Ann Clin Biochem. 2010 Oct 7.

Williams F, Hume R.

Clinical and Population Sciences and Education, Human Brain Development Group, Mackenzie Building, Ninewells Hospital and Medical School Campus, Kirsty Semple Way, Dundee DD2 4BF, UK. Abstract This review focuses on neonatal transient hypothyroxinaemia, a condition characterized by temporary postnatal reductions in concentrations of Total T4 or Free T4, with normal or low concentrations of thyroid stimulating hormone (TSH). There is neither an agreed quantitative definition, nor an agreed mode of measurement for the condition. Transient hypothyroxinaemia is not routinely monitored yet it is thought to affect about 50% of preterm infants; it was thought to be without long-term sequelae but observational studies indicate that neurodevelopment may be compromised. The aetiology of transient hypothyroxinaemia is complex. There are significant contributions from the withdrawal of maternal-placental thyroxine transfer, hypothalamic-pituitary-thyroid immaturity, developmental constraints on the synthesis and peripheral metabolism of iodothyronines and iodine deficiency. It is not possible to distinguish clinically, or from laboratory measurements, whether transient hypothyroxinaemia is an independent condition or simply a consequence of non-thyroidal illness and/or drug usage. An answer to this question is important because studies of thyroid hormone replacement have been instigated, with mixed results. Until the aetiology of transient hypothyroxinaemia is better understood it would seem prudent not to routinely supplement preterm infants with thyroid hormones. Iodine deficiency, non-thyroidal illness and drug usage are the most modifiable risk factors for transient hypothyroxinaemia and are the clear choices for attempts at reducing its incidence. We suggest that transient hypothyroxinaemia in preterm infants is defined as a normal or low TSH concentration in conjunction with a concentration of Total T4, that is ≤10th percentile of cord Total T4 of the equivalent gestational age had the infant remained in utero.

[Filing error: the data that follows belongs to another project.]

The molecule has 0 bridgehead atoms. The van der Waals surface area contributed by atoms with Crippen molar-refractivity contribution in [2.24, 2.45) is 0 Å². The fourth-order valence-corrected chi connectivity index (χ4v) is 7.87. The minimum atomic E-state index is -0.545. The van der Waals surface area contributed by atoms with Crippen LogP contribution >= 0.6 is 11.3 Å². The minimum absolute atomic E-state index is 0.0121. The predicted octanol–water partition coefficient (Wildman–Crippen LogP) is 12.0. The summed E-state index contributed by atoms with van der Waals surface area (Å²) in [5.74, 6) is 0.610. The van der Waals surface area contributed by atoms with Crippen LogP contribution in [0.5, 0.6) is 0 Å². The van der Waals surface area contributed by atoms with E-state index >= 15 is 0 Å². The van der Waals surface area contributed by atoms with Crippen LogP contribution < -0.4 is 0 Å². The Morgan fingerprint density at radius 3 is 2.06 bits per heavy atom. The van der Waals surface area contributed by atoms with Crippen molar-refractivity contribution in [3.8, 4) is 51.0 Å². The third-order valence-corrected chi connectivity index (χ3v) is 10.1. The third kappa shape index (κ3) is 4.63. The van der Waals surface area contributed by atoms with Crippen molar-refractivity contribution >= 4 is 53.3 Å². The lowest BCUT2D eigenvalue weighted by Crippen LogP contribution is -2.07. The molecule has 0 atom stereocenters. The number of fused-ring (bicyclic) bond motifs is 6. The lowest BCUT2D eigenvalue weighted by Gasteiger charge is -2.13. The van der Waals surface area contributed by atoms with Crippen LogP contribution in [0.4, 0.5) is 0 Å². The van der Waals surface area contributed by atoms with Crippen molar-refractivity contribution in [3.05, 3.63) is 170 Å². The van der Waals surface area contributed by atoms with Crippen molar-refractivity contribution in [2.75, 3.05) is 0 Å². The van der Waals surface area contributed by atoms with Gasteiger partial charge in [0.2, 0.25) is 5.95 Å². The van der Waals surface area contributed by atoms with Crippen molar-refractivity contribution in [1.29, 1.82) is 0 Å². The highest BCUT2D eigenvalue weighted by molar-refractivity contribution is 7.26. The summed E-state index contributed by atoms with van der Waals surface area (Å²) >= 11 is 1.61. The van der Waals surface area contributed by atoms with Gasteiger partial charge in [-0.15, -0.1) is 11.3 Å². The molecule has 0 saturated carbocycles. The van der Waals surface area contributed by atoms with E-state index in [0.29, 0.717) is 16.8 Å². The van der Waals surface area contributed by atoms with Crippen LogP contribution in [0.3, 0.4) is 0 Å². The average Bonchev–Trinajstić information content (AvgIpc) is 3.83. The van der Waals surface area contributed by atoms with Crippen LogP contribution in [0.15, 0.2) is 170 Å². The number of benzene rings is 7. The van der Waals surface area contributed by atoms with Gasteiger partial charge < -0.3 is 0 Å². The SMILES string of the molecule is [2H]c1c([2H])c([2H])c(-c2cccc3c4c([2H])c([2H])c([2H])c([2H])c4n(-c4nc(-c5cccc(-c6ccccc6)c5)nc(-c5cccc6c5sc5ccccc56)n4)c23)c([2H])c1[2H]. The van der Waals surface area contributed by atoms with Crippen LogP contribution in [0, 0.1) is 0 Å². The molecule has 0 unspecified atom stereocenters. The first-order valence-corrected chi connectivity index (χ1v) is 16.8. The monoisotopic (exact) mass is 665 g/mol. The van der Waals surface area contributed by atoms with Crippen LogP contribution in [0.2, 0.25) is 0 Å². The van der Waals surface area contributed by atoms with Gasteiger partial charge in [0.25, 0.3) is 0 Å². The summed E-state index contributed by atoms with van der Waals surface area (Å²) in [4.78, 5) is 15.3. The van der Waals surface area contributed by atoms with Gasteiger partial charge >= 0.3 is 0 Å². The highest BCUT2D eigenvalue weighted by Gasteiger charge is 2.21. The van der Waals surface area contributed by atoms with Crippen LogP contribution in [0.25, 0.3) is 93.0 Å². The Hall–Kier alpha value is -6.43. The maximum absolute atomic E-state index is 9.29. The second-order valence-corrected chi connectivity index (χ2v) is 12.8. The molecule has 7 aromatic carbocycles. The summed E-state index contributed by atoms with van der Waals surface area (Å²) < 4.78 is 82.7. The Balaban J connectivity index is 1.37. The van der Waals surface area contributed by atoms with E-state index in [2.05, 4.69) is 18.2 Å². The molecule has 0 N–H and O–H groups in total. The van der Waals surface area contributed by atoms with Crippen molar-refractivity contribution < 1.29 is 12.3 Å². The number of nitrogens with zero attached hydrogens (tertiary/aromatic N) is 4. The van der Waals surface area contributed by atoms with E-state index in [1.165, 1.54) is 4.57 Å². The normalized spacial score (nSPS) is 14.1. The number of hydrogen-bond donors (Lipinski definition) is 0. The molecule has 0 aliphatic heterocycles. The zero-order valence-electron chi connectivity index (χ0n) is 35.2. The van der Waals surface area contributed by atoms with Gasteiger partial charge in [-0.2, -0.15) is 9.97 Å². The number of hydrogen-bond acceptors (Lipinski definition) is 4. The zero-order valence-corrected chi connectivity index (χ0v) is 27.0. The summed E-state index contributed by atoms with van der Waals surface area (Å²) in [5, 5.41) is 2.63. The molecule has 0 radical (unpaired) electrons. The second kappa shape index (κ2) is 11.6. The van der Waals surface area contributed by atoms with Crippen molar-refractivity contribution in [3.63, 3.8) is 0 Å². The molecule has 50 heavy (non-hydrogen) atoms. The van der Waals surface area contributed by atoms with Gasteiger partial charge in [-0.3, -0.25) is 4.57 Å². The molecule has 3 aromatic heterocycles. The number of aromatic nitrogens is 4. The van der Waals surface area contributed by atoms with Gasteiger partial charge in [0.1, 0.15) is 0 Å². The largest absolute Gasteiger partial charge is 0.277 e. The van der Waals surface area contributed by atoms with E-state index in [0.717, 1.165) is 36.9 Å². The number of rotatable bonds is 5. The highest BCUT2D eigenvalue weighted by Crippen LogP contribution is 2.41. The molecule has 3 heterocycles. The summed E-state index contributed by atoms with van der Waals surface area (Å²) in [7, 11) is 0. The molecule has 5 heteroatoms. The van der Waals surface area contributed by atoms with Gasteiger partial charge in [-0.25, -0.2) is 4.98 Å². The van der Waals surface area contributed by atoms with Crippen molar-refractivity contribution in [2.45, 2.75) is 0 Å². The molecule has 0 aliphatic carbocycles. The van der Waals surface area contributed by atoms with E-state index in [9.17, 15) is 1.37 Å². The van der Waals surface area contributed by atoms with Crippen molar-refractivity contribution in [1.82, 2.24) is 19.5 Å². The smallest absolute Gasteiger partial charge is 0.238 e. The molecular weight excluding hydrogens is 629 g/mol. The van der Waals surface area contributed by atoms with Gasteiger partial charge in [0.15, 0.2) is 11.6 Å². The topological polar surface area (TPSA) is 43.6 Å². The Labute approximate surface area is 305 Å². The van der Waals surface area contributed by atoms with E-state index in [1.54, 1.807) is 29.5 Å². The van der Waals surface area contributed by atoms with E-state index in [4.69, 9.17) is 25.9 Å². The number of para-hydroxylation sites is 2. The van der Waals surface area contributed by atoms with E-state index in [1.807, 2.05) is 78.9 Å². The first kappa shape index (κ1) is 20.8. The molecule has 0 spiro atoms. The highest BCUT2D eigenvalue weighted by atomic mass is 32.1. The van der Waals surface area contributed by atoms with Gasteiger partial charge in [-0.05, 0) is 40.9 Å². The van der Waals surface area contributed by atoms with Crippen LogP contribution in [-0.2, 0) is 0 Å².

PMID: 20930033

A sprinkle of salt needed for Nepal's hidden hunger

Siva N. Lancet. 2010 Aug 28;376(9742):673-4. No abstract available. PMID: 20879078

Iodine deficiency in Australia: is iodine supplementation for pregnant and lactating women warranted? Comment

Anderson WP, Zhou SJ, Skeaff SA, Ryan P, Makrides M, Gallego G, Goodall S, Eastman CJ. Med J Aust. 2010 Sep 6;193(5):309; author reply 310-1. No abstract available.

In January 2010, the National Health and Medical Research Council (NHMRC) released a public statement, Iodine supplementation for pregnant and breastfeeding women.2

PMID: 20819054


Estimating the impact of mandatory fortification of bread with iodine on pregnant and post-partum women

J Epidemiol Community Health. 2010 Aug 13. [Epub ahead of print]

Mackerras D, Powers J, Boorman J, Loxton D, Giles GG.

Canberra, Australia. Abstract Background Iodine deficiency has re-emerged in Australia. Pregnant and breastfeeding women need higher iodine intakes (estimated average requirements: 160 mug/day and 190 mug/day) than non-pregnant women (100 mug/day) because iodine is critical for early infant development. The impact of iodine fortification of bread on women's iodine intake is evaluated by reproductive status using 2003 Australian Longitudinal Study on Women's Health (ALSWH) food frequency data and projected onto 1995 National Nutrition Survey (NNS) daily food consumption data for women of child-bearing age. Methods Recent iodine analyses of Australian foods were combined with reported intakes of key foods to estimate iodine intake before and after fortification for 665 pregnant, 432 zero to 6 months postpartum, 467 seven to 12 months postpartum and 7324 non-pregnant women. Differences in mean iodine intake between these groups were projected onto NNS estimates of total iodine intake for women of child-bearing age. Results Pregnant and postpartum women reported eating more bread than did non-pregnant women. Mean iodine intakes (mug/day before; and after fortification) from key foods were higher in pregnant (78; 124), 0-6 months postpartum (75; 123) and 7-12 months postpartum (71; 117) than in non-pregnant women (65; 103). Projecting ALSWH results onto the NNS yields total mean iodine intakes of 167, 167, 160 and 146 for the same groups. Conclusion Current iodine intakes are well below dietary recommendations. The impact of iodine fortification of bread would be greater for pregnant and postpartum women than has been previously estimated using general population intakes, but additional strategies to increase intakes by these groups are still needed.

PMID: 20709857


Iodine excess

Best Pract Res Clin Endocrinol Metab. 2010 Feb;24(1):107-15.

Bürgi H.